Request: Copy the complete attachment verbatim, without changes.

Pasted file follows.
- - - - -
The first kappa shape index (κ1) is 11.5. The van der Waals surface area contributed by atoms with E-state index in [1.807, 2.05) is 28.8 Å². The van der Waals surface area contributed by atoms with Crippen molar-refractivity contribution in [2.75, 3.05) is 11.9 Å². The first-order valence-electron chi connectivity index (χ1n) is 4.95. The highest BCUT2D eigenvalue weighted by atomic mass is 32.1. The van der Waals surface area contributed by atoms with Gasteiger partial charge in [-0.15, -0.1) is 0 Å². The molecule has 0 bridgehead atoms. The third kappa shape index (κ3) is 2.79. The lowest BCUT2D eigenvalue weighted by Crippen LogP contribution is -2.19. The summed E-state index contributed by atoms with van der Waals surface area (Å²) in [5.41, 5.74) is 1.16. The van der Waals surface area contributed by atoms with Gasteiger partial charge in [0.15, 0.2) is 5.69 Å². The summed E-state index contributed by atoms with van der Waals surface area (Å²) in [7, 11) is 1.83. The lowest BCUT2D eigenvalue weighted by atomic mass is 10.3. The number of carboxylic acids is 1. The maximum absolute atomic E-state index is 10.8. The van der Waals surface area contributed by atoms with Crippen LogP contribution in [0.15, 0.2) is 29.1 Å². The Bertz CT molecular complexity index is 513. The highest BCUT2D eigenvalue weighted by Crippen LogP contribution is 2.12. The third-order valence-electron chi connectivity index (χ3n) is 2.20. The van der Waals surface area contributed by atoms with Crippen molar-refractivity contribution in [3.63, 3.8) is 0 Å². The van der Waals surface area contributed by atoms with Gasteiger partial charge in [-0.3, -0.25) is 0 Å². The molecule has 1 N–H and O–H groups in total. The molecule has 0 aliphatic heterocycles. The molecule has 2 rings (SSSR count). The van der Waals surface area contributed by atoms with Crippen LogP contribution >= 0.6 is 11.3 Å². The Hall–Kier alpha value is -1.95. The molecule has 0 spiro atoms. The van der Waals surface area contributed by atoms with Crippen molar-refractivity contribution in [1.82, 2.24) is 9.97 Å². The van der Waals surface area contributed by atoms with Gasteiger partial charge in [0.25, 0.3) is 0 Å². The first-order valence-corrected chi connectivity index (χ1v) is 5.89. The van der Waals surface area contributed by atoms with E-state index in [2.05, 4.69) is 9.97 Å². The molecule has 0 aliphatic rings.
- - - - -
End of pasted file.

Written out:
The first kappa shape index (κ1) is 11.5. The van der Waals surface area contributed by atoms with E-state index in [1.807, 2.05) is 28.8 Å². The van der Waals surface area contributed by atoms with Crippen molar-refractivity contribution in [2.75, 3.05) is 11.9 Å². The first-order valence-electron chi connectivity index (χ1n) is 4.95. The highest BCUT2D eigenvalue weighted by atomic mass is 32.1. The van der Waals surface area contributed by atoms with Gasteiger partial charge in [-0.15, -0.1) is 0 Å². The molecule has 0 bridgehead atoms. The third kappa shape index (κ3) is 2.79. The lowest BCUT2D eigenvalue weighted by Crippen LogP contribution is -2.19. The summed E-state index contributed by atoms with van der Waals surface area (Å²) in [5.41, 5.74) is 1.16. The van der Waals surface area contributed by atoms with Gasteiger partial charge in [0.15, 0.2) is 5.69 Å². The summed E-state index contributed by atoms with van der Waals surface area (Å²) in [7, 11) is 1.83. The lowest BCUT2D eigenvalue weighted by atomic mass is 10.3. The number of carboxylic acids is 1. The maximum absolute atomic E-state index is 10.8. The van der Waals surface area contributed by atoms with Crippen LogP contribution in [0.15, 0.2) is 29.1 Å². The Bertz CT molecular complexity index is 513. The highest BCUT2D eigenvalue weighted by Crippen LogP contribution is 2.12. The third-order valence-electron chi connectivity index (χ3n) is 2.20. The van der Waals surface area contributed by atoms with Crippen molar-refractivity contribution in [3.63, 3.8) is 0 Å². The van der Waals surface area contributed by atoms with Gasteiger partial charge in [-0.3, -0.25) is 0 Å². The molecule has 1 N–H and O–H groups in total. The molecule has 0 aliphatic heterocycles. The molecule has 2 rings (SSSR count). The van der Waals surface area contributed by atoms with Crippen LogP contribution >= 0.6 is 11.3 Å². The Hall–Kier alpha value is -1.95. The molecule has 0 spiro atoms. The van der Waals surface area contributed by atoms with Crippen molar-refractivity contribution in [1.82, 2.24) is 9.97 Å². The van der Waals surface area contributed by atoms with Gasteiger partial charge in [0.25, 0.3) is 0 Å². The first-order valence-corrected chi connectivity index (χ1v) is 5.89. The van der Waals surface area contributed by atoms with E-state index in [2.05, 4.69) is 9.97 Å². The molecule has 0 aliphatic rings.